Dallas Cowboys Cheerleaders Get Paid $150 - Why We Need to Talk about a Livable Wage for Every Job
Two years ago, The Atlantic shared an article detailing the 'Shockingly Low Salaries of Professional Cheerleaders' which cites payments as low as $100 per game. These payments do not include the numerous hours spent in practice, the significant money spent in looking 'camera ready' even for team practice, or the countless hours spent learning about current events, government, and Cowboys lore - which is required to be a Dallas Cowboys Cheerleader, so we learn on the reality show.
Why Minimum Wage is a Problem
Let's talk for a minute about WHY minimum wage is so polarizing. First, you'll get people who work, for example, as EMT's or as nurses in highly stressful ERs who cite pay as low as $11 an hour - yet they are responsible for the lives of countless people every day. Then, you'll get people who didn't get that extra ketchup packet from the McDonald's drive through and they grumble, "she thinks she deserves $15 an hour but she can't even remember my extra ketchup packet!"
Why is one job worth more than another? Why is the stress of one job worse / harder / more important? Why should any worker be thought less of for believing they deserve a livable wage?
There must come a point when we realize, as a collective body of hard-working individuals, that every person deserves the same chance at a LIVABLE wage. Any person who works a full-time job should not have to work two other jobs just to get by. It doesn't matter what the job is: soldier, burger flipper, EMT, cheerleader - every single individual deserves the right to earn enough to LIVE.
Now, people will argue that some jobs are harder, some people work harder, some jobs are too menial - but you know what, someone will always have to do all those menial jobs. Someone will always have to be there, making your hamburger and taking your change at the drive through window. Someone will always have to scrub the floors and clean up messes in department store bathrooms. Someone will always have to do the job that you don't want to do.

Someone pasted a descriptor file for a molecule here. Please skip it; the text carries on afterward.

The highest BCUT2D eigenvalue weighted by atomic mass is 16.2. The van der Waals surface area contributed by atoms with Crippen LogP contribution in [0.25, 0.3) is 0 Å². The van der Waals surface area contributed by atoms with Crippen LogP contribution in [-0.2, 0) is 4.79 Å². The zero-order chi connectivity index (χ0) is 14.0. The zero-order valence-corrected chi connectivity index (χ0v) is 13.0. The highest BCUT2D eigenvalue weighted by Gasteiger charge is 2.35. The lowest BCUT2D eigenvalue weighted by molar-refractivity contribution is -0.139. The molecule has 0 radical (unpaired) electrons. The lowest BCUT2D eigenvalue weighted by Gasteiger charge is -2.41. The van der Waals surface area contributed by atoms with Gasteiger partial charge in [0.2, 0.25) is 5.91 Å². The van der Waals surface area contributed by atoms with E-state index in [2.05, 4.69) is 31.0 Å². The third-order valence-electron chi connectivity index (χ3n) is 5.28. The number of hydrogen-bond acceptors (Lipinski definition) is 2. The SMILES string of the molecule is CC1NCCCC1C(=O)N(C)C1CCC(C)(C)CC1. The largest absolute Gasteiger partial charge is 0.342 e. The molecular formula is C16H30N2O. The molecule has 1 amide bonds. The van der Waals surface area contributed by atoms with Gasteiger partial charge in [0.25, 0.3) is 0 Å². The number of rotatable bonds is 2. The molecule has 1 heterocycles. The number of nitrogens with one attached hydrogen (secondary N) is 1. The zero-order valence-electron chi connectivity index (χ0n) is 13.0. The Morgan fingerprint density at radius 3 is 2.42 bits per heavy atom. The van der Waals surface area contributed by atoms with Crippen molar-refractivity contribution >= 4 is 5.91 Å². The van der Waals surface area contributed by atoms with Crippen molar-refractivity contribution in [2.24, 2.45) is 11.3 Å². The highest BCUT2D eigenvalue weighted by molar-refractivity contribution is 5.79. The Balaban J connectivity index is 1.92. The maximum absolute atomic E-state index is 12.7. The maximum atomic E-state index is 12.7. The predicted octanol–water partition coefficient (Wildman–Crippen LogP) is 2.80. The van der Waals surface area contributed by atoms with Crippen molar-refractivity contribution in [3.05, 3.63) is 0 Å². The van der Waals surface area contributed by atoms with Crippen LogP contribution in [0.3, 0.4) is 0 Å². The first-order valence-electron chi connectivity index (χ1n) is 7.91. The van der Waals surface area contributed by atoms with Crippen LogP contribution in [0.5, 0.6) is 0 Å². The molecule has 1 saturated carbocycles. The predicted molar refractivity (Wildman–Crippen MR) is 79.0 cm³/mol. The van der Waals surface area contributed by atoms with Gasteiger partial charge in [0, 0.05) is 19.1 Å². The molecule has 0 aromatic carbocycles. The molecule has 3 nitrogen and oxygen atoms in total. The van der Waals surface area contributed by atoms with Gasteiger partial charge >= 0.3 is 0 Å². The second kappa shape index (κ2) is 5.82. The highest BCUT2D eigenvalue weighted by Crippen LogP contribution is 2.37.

And someone will always have to do the harder jobs, the more stressful jobs, the more fast-paced jobs. The bottom line is that someone will always have to do every job, but their choice to work at that job is no less valuable than any other choice.
And some people, especially now, are forced to go back to work after years of retirement. And they can't work in their original field, or they can't work in labor positions, or they can't do what they used to be able to do so they take whatever position they can.
To get by.
That burger flipper that 'can't remember the ketchup packet' may be working two other jobs, or a triple shift, or her child is sick and she can't leave to care for him, or her bills are piling up and - for just one moment - she was distracted.
Everyone gets distracted. Every nurse, EMT, soldier, janitor, driver, parking lot attendant. Everyone gets distracted. Because we are human and we have lives to manage outside our jobs and responsibilities and - worst of all - people who think less of us because we have taken a position below theirs.
Why should anyone deserve less pay than is considered the lowest 'livable' standard?
It doesn't matter what the job, the reality is that every job is important to this economic system we rely on; but further, every person who pitches in by working a job is helping to keep this economy running smoothly. In balance. As best as we can. Together. And anyone who steps up by taking a job deserves the same right to a livable wage.
Appearance *IS* the Job
As I recently learned upon watching one of my guilty pleasure shows (Dallas Cowboy Cheerleaders - Making the Team), the cheerleaders receive the paltry pay of just $150 per home game. While players on the NFL Cowboys team make millions. Why do these women earn so little when they work so hard?